Muscle Mustangs & Fast FordsHow To Engine
Hidden Ford Nitrous Oxide System: The Street Racer's Special
Amateur Hour Is Over-Here's The Real Way To Hide A Nitrous System And Not Get Caught
Warning: What you are about to read can be labeled as cheating. This article is for entertain-ment purposes (and for the less fortunate who need a little help taking down the neighborhood bully). It may also give you an edge in grudge racing at the local racetrack. For those who might attempt running this setup in your class-legal racer-beware, many tech officials read this magazine!
Ed. Note: We threw caution to the wind with this installation by disregarding the NOS-supplied instruction manual. Holley-NOS has designed this system to work correctly when it is properly installed. Our installation/usage was successful despite not following the instructions step-by-step. But that's not to say there isn't some sort of risk involved when deviating from the NOS installation manual. Not installing this system properly as designed can cause failures and/or other problems.
A secret nitrous system is a time-honored tradition on the most hard-core grudge-racing scenes. When winning is everything and your morals are thrown out the window, follow these steps and you'll have a nitrous system that is virtually undetectable to most would-be competitors. We know there are bullies around your neighborhood and at grudge night at the track. Hiding a nitrous kit just might be the solution to your problems, and the best part is that your competitors won't have the slightest clue that your car is jugged.
There's nothing new about hiding a nitrous system. For as long as nitrous has been a known commodity in the racing world, there have been those willing to conceal its usage. MM&FF performed a test many years ago using a nitrous bottle hidden in a gym bag. After that story hit, street racers across the country started mimicking the installation. We are here today to offer a crazier, more devious way to hide your juice kit. It raised more than a few eyebrows at MM&FF Command Central, and we think it's the most detailed hidden-nitrous install in the history of automotive enthusiast magazines.
Orchestrating our installation was Justin Burcham of JPC Racing (Glen Burnie, Maryland) and his crew. They spent the better part of the day tearing into a virtually stock Mustang (headers, x pipe system, after-cat exhaust, and pullies). The coupe spent many years in the NMRA Factory Stock class with Justin's wife, Melanie, behind the wheel. It was recently sold, and a bone-stock engine (from the junkyard) was installed along with a stock AOD transmission.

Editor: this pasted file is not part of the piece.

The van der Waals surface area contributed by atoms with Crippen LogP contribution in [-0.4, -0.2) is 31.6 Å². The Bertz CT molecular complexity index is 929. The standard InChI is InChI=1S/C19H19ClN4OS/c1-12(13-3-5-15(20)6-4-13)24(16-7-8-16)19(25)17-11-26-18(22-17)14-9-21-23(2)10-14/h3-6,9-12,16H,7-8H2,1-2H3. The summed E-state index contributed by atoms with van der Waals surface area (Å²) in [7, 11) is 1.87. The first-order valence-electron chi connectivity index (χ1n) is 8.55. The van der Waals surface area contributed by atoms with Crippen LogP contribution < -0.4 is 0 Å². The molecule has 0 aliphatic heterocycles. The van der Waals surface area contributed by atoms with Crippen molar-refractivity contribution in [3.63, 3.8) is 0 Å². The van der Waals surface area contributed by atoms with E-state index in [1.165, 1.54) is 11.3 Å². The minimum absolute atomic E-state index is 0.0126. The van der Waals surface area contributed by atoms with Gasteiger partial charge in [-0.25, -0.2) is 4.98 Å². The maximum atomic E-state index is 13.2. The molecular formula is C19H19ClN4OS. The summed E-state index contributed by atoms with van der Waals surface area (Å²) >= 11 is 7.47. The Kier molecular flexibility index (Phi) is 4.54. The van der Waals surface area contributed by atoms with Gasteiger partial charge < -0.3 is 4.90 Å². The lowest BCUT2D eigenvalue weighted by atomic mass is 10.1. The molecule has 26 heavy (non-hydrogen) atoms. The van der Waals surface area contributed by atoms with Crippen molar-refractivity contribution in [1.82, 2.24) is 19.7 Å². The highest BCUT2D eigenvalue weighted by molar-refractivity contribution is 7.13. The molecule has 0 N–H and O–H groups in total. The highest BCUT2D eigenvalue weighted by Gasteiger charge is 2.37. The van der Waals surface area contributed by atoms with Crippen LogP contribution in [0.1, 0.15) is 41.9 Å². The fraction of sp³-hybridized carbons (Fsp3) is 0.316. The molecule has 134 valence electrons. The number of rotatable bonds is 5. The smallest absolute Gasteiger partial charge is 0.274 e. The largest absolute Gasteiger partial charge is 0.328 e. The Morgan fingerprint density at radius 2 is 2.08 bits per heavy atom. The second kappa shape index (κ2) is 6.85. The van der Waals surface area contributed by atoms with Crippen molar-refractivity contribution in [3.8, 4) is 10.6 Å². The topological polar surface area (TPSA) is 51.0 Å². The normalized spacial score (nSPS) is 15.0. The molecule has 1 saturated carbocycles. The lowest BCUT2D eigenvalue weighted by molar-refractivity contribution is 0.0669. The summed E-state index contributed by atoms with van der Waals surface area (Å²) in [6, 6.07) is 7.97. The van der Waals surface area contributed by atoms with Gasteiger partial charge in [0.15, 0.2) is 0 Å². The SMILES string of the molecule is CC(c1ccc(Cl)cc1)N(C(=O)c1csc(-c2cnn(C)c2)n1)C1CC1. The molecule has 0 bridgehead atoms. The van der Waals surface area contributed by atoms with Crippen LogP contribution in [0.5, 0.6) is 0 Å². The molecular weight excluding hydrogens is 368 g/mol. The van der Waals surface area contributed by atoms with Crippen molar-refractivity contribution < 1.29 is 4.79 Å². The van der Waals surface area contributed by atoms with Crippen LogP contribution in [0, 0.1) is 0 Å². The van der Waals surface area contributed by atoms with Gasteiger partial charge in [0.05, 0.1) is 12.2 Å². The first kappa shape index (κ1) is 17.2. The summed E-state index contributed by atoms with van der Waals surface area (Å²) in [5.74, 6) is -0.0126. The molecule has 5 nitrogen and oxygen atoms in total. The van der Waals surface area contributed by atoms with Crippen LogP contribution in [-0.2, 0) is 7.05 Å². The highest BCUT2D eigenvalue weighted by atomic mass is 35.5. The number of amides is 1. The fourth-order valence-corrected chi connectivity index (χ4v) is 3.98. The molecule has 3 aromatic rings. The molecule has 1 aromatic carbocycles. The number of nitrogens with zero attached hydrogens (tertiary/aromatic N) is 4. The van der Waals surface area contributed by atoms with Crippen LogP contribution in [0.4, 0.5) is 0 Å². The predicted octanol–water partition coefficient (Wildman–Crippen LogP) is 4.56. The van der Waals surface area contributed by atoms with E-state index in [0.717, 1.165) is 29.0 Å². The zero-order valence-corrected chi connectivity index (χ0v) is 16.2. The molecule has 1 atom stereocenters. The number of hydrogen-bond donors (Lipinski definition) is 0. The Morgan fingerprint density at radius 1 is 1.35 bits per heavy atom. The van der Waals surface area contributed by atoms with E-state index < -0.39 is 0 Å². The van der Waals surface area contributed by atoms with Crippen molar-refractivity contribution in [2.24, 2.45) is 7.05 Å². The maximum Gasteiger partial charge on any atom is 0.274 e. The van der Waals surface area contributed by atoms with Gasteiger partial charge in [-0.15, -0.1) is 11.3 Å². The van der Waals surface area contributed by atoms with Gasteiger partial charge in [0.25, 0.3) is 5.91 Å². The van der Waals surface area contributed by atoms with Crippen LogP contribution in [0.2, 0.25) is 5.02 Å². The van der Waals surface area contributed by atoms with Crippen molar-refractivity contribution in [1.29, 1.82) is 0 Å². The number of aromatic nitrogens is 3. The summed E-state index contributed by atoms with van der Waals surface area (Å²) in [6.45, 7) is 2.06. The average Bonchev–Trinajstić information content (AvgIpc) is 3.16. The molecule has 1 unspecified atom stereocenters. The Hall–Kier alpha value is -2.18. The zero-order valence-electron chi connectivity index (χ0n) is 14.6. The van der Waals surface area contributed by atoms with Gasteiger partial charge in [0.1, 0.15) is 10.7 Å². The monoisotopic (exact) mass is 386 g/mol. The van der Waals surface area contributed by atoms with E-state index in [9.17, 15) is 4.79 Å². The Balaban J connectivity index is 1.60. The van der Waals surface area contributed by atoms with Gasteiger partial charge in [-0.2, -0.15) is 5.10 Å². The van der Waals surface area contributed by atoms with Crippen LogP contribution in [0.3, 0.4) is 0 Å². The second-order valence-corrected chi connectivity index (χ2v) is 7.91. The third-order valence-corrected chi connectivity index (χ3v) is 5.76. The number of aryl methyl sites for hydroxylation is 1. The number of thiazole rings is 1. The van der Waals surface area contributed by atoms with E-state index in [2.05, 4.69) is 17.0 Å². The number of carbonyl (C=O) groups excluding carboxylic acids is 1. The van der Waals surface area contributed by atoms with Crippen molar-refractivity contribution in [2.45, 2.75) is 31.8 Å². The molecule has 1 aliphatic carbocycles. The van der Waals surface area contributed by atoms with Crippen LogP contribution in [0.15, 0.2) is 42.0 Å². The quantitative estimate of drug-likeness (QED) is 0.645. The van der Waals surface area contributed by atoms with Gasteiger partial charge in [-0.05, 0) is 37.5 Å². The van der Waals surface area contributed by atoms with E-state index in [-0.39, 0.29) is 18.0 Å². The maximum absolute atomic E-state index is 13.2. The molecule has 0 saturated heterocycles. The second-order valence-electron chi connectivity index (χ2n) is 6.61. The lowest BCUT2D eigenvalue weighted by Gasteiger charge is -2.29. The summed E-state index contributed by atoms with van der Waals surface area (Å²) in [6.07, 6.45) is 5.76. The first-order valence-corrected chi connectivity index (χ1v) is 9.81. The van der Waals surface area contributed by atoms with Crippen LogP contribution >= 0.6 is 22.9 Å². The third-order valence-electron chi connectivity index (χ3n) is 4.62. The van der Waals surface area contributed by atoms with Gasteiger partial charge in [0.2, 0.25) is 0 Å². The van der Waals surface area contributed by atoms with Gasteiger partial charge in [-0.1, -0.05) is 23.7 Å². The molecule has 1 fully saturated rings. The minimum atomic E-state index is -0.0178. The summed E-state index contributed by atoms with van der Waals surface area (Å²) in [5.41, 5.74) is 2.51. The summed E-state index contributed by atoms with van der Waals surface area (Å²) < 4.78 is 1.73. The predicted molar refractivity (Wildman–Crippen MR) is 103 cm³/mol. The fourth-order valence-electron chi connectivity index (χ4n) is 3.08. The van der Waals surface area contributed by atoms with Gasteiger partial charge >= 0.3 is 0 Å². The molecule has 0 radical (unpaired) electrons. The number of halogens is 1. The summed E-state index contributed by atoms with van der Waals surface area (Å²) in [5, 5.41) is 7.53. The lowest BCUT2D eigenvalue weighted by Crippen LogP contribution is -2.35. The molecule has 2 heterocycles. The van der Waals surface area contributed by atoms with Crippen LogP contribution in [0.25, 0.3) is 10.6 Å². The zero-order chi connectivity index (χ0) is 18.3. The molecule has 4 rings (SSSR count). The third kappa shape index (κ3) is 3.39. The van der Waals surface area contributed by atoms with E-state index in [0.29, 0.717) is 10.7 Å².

By sundown, the go-fast juice was adapted (read: hidden) inside the vacuum system of this Mustang, all done under a veil of secrecy. Even casual shop visitors were baffled when we asked them to find the nitrous. The first place these bystanders checked was the area around the air filter. Over the years, the airbox area has become the common location to shoot the nitrous, so naturally we chose a different place to get the sauce into the engine. The second spot most people checked was under the manifold-another easy-to-install location where the injection point is a nozzle (usually painted black) that is drilled into the main runner on the underside of the upper intake manifold. The drawback is that the nozzle is easily detectable, especially when the people checking the car have a flashlight. Our entry point was under the manifold, but it was undetectable.
Burcham's ideas for this installation were great. The concept was to mount a 5-pound bottle and the nitrous solenoids inside the door, and to use one wire to power both small solenoids. We used the defroster switch as our on/off arming switch. We then ran two nylon lines (like the ones used for gauges) through the door via the wiring duct. One nylon tube carries nitrous to the manifold and the other tube was connected to the fuel pressure gauge. The nylon tubes/lines are rated at high pressures, upwards of 2,000 psi, making them safe for use with nitrous since the system runs optimally at a bottle pressure of 900 psi.